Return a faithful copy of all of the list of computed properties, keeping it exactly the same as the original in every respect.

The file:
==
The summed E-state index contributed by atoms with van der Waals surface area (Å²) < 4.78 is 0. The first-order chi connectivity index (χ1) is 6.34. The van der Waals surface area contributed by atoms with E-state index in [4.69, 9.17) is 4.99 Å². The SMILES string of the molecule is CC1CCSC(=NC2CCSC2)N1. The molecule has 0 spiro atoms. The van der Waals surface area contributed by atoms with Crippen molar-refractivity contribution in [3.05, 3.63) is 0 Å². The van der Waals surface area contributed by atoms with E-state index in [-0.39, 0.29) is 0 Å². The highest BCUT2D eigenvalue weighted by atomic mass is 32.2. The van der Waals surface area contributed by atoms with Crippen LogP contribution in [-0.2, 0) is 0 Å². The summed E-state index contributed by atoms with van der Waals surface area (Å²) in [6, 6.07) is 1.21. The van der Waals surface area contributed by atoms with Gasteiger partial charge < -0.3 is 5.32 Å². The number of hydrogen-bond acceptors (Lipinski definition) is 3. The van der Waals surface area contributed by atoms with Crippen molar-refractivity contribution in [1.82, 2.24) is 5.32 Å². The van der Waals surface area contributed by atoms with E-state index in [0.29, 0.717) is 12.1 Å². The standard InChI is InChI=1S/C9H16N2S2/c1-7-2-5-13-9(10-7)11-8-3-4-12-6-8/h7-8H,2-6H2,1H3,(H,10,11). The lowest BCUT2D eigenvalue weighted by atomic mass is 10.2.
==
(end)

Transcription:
The summed E-state index contributed by atoms with van der Waals surface area (Å²) < 4.78 is 0. The first-order chi connectivity index (χ1) is 6.34. The van der Waals surface area contributed by atoms with E-state index in [4.69, 9.17) is 4.99 Å². The SMILES string of the molecule is CC1CCSC(=NC2CCSC2)N1. The molecule has 0 spiro atoms. The van der Waals surface area contributed by atoms with Crippen molar-refractivity contribution in [3.05, 3.63) is 0 Å². The van der Waals surface area contributed by atoms with E-state index in [-0.39, 0.29) is 0 Å². The highest BCUT2D eigenvalue weighted by atomic mass is 32.2. The van der Waals surface area contributed by atoms with Crippen LogP contribution in [-0.2, 0) is 0 Å². The summed E-state index contributed by atoms with van der Waals surface area (Å²) in [6, 6.07) is 1.21. The van der Waals surface area contributed by atoms with Gasteiger partial charge < -0.3 is 5.32 Å². The number of hydrogen-bond acceptors (Lipinski definition) is 3. The van der Waals surface area contributed by atoms with Crippen molar-refractivity contribution in [1.82, 2.24) is 5.32 Å². The van der Waals surface area contributed by atoms with E-state index in [0.29, 0.717) is 12.1 Å². The standard InChI is InChI=1S/C9H16N2S2/c1-7-2-5-13-9(10-7)11-8-3-4-12-6-8/h7-8H,2-6H2,1H3,(H,10,11). The lowest BCUT2D eigenvalue weighted by atomic mass is 10.2.